Illustration of make-up bottle with 100% vegan symbol printed on the front against black background as a reference to one of the topics covered in this weeks eco-friendly news issue.
Jan 22, 2024
weekly eco news

New Horizons of Sustainability: The Curious Tale of Vegan Beauty, 3D Printed Shoes, and The Crucial Role of The Red Wolf - 11th Issue

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The World’s First Print-To-Size, Compostable Shoe

The infographic demonstrating the circular consumption function of the new 3D printed compostable shoe by Vivobarefoot.

Are you ready to step up your sustainable shoe game? London-based company, Vivobarefoot, introduced a compostable model, similar in style to Crocs, that are 3D printed to size and shape for individuals. Unlike millions of other shoes dumped in landfills, these pairs provide a sustainable solution.

“We are trying to build a regenerative footwear business in an industry that is pretty famous for exploration, extraction and short-termism,” said Asher Clark, a co-founder of Vivobarefoot. 

Vivobarefoot partnered with a material science company, Balena, to create these prototypes out of a now patented thermoplastic substance, made with 51% biological materials.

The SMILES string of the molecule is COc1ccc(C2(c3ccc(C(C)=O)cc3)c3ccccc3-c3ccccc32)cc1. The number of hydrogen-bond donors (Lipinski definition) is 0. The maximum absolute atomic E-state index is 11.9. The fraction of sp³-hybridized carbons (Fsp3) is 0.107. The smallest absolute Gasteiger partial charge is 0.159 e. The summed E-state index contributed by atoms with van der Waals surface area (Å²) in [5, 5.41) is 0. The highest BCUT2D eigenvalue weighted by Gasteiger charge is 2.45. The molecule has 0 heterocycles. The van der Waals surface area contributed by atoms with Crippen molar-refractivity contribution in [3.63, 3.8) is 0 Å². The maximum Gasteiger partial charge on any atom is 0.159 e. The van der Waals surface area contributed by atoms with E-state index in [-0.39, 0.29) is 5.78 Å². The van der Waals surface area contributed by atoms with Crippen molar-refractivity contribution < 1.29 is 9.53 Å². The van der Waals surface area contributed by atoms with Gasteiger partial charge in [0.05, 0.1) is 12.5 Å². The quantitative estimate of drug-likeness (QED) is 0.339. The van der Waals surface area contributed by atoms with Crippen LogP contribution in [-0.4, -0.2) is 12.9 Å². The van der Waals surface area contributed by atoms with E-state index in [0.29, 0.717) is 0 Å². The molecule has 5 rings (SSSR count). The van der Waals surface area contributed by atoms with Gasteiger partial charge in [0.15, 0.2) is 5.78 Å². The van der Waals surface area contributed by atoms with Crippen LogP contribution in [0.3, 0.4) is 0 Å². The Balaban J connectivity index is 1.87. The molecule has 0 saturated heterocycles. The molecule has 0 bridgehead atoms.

Customers will go to the store for a foot scan, then return 30 hours later to pick up their new product. Once the shoes are ready for retirement, they can be given back to be composted at an industrial facility where they will be broken down and recycled. 

First Beauty Brand To Be 100% Certified Vegan

Illustration of make-up bottle with 100% vegan symbol printed on the front against black background.

The Body Shop reached its target for 100% of its brand to be certified by The Vegan Society, which symbolizes that all of their products are free from animal ingredients or their by-products. This is a significant achievement for both the company and the clean beauty movement as a whole. It proves this level of sustainability is possible. 

More than 4,000 ingredients were assessed by the nonprofit organization to display their vegan trademark on all of The Shop’s products, including skincare, haircare, makeup, and fragrances.